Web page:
• written and/or oral assessment of candidate's required knowledge
  • observed, documented and first-hand testimonial evidence of candidate's application of practical tasks
  • simulation exercises that reproduce normal work conditions
  • case study analysis
  • third-party evidence
  • workplace documentation
  • portfolio.

This unit may be assessed in a holistic way with other units of competency relevant to the industry sector, workplace and job role.

Guidance information for assessment 

Assessment methods should reflect workplace demands (e.g. literacy and numeracy demands) and the needs of particular target groups (e.g. people with disabilities, Aboriginal and Torres Strait Islander people, women, people with a language background other than English, youth and people from low socioeconomic backgrounds).

Range Statement


The range statement relates to the unit of competency as a whole. It allows for different work environments and situations that may affect performance. Bold italicised wording, if used in the performance criteria, is detailed below. Essential operating conditions that may be present with training and assessment (depending on the work situation, needs of the candidate, accessibility of the item, and local industry and regional contexts) may also be included.

Risks to horse or handlers  may include:

  • completing farriery tasks:
  • applying fillers and other treatments
  • cleaning and sharpening tools
  • exposure to noise, dust, skin and eye irritants
  • handling horses
  • manual handling associated with working with tools and metal
  • removing, replacing and fitting shoes
  • trimming feet
  • working with fire to shape shoes, shoe horses and weld
  • working with hazardous items including(e.g. electricity, heat, gas and other flammables)
  • outside distractions:
  • noise
  • movement
  • other animals
  • vehicles
  • uneducated, stressed or difficult horses.

Restraints  may include:

  • head collar or halter and lead
  • muzzles
  • anti-rearing bit
  • chemical sedatives prescribed by and administered under the supervision of a veterinarian
  • hobbles
  • leg ropes
  • twitch.

Note: The majority of horses are quiet, easily managed and require no restraint. Where restraint is required it must be the minimum necessary and should always be determined through consultation with the owner or responsible person.

Features of gait and conformation  may include:

  • gaits:
  • walk
  • trot
  • pace
  • canter
  • gallop
  • jump action
  • characteristic actions of various breeds and types of horses
  • common faults of the skeletal system, stance and their effects on gait
  • common injuries of the muscular system and their effects on gait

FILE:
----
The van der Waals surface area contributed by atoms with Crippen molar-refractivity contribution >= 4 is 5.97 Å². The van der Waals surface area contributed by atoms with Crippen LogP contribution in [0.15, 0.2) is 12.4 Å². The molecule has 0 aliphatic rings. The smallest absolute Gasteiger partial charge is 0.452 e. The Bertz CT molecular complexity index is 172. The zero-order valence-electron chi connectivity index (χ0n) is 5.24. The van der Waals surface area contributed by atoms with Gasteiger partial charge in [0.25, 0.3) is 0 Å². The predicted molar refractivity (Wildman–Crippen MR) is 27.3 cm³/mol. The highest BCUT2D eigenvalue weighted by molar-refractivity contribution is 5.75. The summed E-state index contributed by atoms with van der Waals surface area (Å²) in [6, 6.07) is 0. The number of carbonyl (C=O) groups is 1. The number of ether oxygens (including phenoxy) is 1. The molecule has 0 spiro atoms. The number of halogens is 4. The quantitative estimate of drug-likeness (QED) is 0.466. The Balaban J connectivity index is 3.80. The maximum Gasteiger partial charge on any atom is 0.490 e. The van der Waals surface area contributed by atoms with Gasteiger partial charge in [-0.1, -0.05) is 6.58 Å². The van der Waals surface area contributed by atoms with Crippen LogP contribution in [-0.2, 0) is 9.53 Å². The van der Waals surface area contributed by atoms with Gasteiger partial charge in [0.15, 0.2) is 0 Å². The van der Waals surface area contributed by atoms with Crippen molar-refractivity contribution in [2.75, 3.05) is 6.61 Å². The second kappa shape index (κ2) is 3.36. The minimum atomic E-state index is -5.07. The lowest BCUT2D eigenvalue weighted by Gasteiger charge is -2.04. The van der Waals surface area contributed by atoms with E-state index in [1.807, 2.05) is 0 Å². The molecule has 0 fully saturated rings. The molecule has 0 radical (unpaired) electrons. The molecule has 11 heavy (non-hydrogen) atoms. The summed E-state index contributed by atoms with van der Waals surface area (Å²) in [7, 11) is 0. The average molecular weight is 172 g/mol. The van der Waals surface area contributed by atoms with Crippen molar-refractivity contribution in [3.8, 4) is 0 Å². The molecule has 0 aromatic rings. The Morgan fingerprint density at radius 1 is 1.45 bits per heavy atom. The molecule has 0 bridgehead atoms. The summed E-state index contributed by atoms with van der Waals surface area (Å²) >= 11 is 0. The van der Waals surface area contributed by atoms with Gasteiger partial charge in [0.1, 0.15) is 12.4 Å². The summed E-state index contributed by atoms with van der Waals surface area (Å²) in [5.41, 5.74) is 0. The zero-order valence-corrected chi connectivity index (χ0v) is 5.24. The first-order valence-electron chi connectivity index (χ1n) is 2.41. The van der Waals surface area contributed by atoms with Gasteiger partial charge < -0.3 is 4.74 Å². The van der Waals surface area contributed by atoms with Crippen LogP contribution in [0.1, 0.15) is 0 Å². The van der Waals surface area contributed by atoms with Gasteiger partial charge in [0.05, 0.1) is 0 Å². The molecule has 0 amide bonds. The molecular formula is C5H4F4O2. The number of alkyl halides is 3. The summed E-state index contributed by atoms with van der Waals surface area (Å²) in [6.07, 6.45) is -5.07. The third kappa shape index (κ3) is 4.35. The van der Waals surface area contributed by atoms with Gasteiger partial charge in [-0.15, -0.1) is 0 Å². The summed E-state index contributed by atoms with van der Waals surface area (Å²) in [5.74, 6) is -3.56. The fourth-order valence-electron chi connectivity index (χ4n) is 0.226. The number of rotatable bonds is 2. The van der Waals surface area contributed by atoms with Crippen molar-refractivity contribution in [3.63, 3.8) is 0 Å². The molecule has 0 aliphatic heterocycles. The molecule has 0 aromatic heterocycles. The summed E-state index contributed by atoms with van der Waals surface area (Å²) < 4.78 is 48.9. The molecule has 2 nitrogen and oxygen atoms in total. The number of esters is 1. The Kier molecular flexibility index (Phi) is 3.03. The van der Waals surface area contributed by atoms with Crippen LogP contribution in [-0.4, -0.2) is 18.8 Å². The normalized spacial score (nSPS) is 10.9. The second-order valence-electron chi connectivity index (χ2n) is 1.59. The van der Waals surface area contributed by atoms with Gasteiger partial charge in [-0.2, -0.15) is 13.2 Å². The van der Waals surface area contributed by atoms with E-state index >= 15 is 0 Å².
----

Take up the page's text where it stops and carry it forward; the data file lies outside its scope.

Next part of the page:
• ideal action and alignment
  • relationship of the conformation of the foot and limb to the way of going.

Moderate faults and defects  in horses' feet may include:

  • interferences to movement of the foot in flight:
  • brushing/speed cutting
  • cross-firing
  • forging
  • over-reaching
  • scalping
  • stumbling
  • treads
  • minor ailments:
  • puncture wounds
  • thin soles
  • corns
  • false quarter
  • thrush
  • seedy toe
  • white line disease
  • sand crack/grass cracks
  • hoof deformities such as flared hooves
  • the condition of the foot should be assessed:
  • with the shoe on
  • with the shoe off.

Tools for removing and fitting  shoes may include:

  • anvil
  • buffer
  • clenching tongs
  • nail pullers
  • pincers
  • pritchel
  • rasp
  • shoe shaper
  • shoeing hammer
  • hot shoe tools:
  • hot fit tongs
  • water bucket and water.

Relevant factors  when assessing feet may include:

  • condition of the existing shoe
  • condition of the hooves
  • general condition of the horse
  • temperament of the horse
  • the approximate age of the horse
  • the work that the horse will perform
  • type of surface the horse will work on.

Implications of wear pattern  may include:

  • indicators of uneven weight bearing:
  • variations in shoe thickness on ground contact surface
  • uneven hoof wear
  • shoe movement on foot
  • indicators of stumbling or other forms of interference
  • indicators of poor fit:
  • presence of bruising or corns
  • shoe is pressing on sensitive structures
  • clenches have risen.

Tools for trimming  feet may include:

  • hoof nippers or cutters
  • rasp
  • paring knife
  • toe knife.

Considerations required to safely trim  and prepare feet may include:

  • growth rate of the shod versus the unshod hoof
  • trimming aims to achieve a level bearing surface and a normal pastern foot axis, it involves:
  • study of the shape and proportions of the foot
  • identification and correction of any defects
  • balance of the foot in relation to the length of toe and height of heel